Also, why are you feeding from inside the court? You move back after? Overall, a very good topic because it is so annoying toractice when your partner feeding is unreliable.

  12. Don McDonald March 28, 2016 at 1:02 pm - Reply

    I will be spreading this one around to a lot of people including me.

  13. Dino Tomelden March 28, 2016 at 12:51 pm - Reply

    Is Ian holding a Wilson ProStaff Classic 6.1?!!! Awesome. I thought I was the only person still playing with these. Most perfect racquet ever. I have 4 of the Wilson Classics and 1 of the infamous Stars and Stripes. Thanks for the tip on feeding. I'll be sure to try it out.

  14. David Ryan March 28, 2016 at 12:42 pm - Reply

    Great idea for a video lesson.
    I sometimes use the feed to regain feel for some aspect of the ground stroke that's gone awry, e.g. a bounce/hit feed keeping my eye on the contact point until ball has gone. It's a quick reset that is harder to do with live balls. I use a relaxed stroke to get back in the groove. It often helps the rallies go better. Can you comment on the advisability of that occasional feed? Thank you.

  15. amadou March 28, 2016 at 12:32 pm - Reply

    Is that why when you see pros and college players start a feed from the baseline, the swing starts with the racket head pointing straight down to the ground? It's because they're hitting with a continental grip?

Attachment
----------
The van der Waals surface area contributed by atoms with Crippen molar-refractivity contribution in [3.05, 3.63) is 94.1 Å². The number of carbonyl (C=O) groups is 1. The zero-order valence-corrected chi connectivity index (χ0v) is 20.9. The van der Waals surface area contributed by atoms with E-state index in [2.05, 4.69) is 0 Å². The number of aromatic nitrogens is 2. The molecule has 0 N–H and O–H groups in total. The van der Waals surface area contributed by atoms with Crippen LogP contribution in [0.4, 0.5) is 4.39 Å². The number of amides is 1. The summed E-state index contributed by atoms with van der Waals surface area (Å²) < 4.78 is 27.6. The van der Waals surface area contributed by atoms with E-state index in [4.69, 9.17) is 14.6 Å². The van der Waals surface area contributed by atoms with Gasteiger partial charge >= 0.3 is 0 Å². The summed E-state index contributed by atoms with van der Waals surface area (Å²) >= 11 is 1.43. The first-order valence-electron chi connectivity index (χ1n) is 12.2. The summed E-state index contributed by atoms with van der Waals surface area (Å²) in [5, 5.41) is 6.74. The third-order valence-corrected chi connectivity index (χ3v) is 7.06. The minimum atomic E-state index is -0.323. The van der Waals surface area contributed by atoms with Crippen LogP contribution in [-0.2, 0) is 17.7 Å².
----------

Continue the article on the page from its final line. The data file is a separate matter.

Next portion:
• Ian Westermann March 28, 2016 at 12:41 pm - Reply

      Actually, most good feeds you will see start with the racquet head either slightly up or at least level with the court surface. From there usually there's a U shape to the swing. Down to contact and back up to the finish position. Take a look at how I hit mine again.

  16. Mike March 28, 2016 at 12:18 pm - Reply

    Thank You thank you thank you….this has been a pet peeve of mine for a long time (both giving and receiving). After watching the video it occurred to me that when I return balls to the opponents between points, I always use a continental grip because it's easy to put a neutral ball right where it needs to go. Just never thought about it when starting a feed.

    • Ian Westermann March 28, 2016 at 12:39 pm - Reply

      Definitely a pete peeve of mine as well, Mike. Glad this was helpful!

  17. Scott March 28, 2016 at 11:51 am - Reply

    Very simple easy to understand – great description

  18. Rose Boutilier March 28, 2016 at 11:36 am - Reply

    Good to know! Thanks 🙂